5. How would CRA determine my taxable income using NWA?

In very general terms, the CRA will:

  1. calculate an increase, if any, in your net worth over a period of time (usually three taxation years);

  2. add your personal expenditures; and

  3. deduct various non-taxable receipts (for example, gifts, lottery winnings, and tax refund payments).

The following chart is a simplified example of so-called net worth schedule used by CRA auditors to determine a taxpayer’s income based on the NWA method.


This schedule considers a hypothetical taxpayer, Mr. A, who reported $40,000 in annual income. In the course of the audit and review of Mr. A’s assets, liabilities, and bank statements, the auditor determined that Mr. A’s net worth increased steadily by $100,000 every year.


The auditor also noted that Mr. A’s personal expenditures were $50,000/year during Year 1 and Year 2. In Year 3, they increased to $100,000. The auditor accepted that some of the deposits on Mr. A’s bank account came from non-taxable sources, such as gifts, gambling winnings, and tax refunds. Based on the facts, the auditor’s net worth assessment would look as follows:

A simplified example of a net worth schedule used by Mr. A's CRA auditor

6. “Is this my income? This can’t be right!”

And it usually isn’t right. The NWA method is extremely unreliable and often results in grossly inaccurate and unfair reassessments. Clients have told us that they experienced shock and disbelief when they were first presented with the result of the NWA audit. Often, we’re not surprised!


7. Why is the NWA method unreliable?

It is not an easy task to reconstruct one’s personal finances four years after the fact, which is what an NWA audit attempts to do. Some errors happen because of lack of taxpayers’ records; others result from an omission or sloppiness in the auditor’s work.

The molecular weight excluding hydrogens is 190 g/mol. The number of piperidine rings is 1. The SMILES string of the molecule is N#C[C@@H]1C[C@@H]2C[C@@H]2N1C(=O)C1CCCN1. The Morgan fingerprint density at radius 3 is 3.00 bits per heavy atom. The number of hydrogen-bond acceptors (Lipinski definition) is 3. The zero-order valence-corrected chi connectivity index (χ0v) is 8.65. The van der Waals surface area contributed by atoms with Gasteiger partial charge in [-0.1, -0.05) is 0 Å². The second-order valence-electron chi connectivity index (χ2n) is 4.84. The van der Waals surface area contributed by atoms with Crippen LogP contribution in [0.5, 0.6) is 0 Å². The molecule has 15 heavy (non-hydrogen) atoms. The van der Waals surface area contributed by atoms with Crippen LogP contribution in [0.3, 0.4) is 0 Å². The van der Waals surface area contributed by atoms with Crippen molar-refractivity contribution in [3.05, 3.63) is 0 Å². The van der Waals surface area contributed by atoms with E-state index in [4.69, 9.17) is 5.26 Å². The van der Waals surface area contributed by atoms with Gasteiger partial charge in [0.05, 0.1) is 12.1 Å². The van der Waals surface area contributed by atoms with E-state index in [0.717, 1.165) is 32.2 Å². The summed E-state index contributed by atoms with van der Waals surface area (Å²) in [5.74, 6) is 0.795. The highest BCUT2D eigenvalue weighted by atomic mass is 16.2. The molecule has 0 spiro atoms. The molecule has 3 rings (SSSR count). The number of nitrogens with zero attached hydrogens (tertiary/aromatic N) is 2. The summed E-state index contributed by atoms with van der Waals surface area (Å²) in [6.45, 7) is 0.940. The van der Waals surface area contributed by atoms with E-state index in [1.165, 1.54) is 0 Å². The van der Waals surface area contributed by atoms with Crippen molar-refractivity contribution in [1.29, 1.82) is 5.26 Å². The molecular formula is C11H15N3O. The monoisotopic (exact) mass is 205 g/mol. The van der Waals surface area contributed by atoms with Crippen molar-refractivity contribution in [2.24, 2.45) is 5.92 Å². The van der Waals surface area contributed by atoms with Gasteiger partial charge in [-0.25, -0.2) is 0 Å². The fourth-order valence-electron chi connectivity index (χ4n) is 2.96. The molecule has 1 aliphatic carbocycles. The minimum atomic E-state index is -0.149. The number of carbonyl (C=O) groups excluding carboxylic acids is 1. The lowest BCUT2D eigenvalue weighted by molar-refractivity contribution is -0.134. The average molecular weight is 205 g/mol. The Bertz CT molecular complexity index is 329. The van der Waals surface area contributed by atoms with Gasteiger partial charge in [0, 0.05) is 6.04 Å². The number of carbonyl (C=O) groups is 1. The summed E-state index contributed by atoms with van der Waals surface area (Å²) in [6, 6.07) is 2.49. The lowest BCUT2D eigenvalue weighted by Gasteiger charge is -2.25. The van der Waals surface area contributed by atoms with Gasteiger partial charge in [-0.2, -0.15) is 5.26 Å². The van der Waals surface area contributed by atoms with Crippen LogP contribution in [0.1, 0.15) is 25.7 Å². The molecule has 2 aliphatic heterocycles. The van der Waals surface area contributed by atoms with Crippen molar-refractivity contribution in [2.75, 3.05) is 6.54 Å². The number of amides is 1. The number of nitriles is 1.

Regardless of the cause, the errors almost always benefit the CRA and prejudice the taxpayer. This is because the NWA audit tends to “assume the worst”, namely that:

  • any increase in wealth was funded with taxable income;

  • every bank deposit represents taxable income; and

  • every bank withdrawal represents a personal expenditure, which was funded by taxable income.

In reality, however, none of these assumptions are universally true.


A bank deposit can represent many different things, such as a non-taxable gift, an inheritance, a transfer from your other account, a loan repayment, a reimbursement, a tax refund, a returned cheque due to non-sufficient funds, funds accepted on behalf of someone else, an insurance payout, and many other receipts that are not taxable revenues.


A bank withdrawal, on the other hand, can represent a business expense; a cheque that was later returned due to insufficient funds; a loan repayment; a repayment of funds held on behalf of someone else; an employment expense subject to reimbursement; an inter-account transfer; a purchase of an asset already accounted for by the audit; and other payments that are not considered personal expenditures.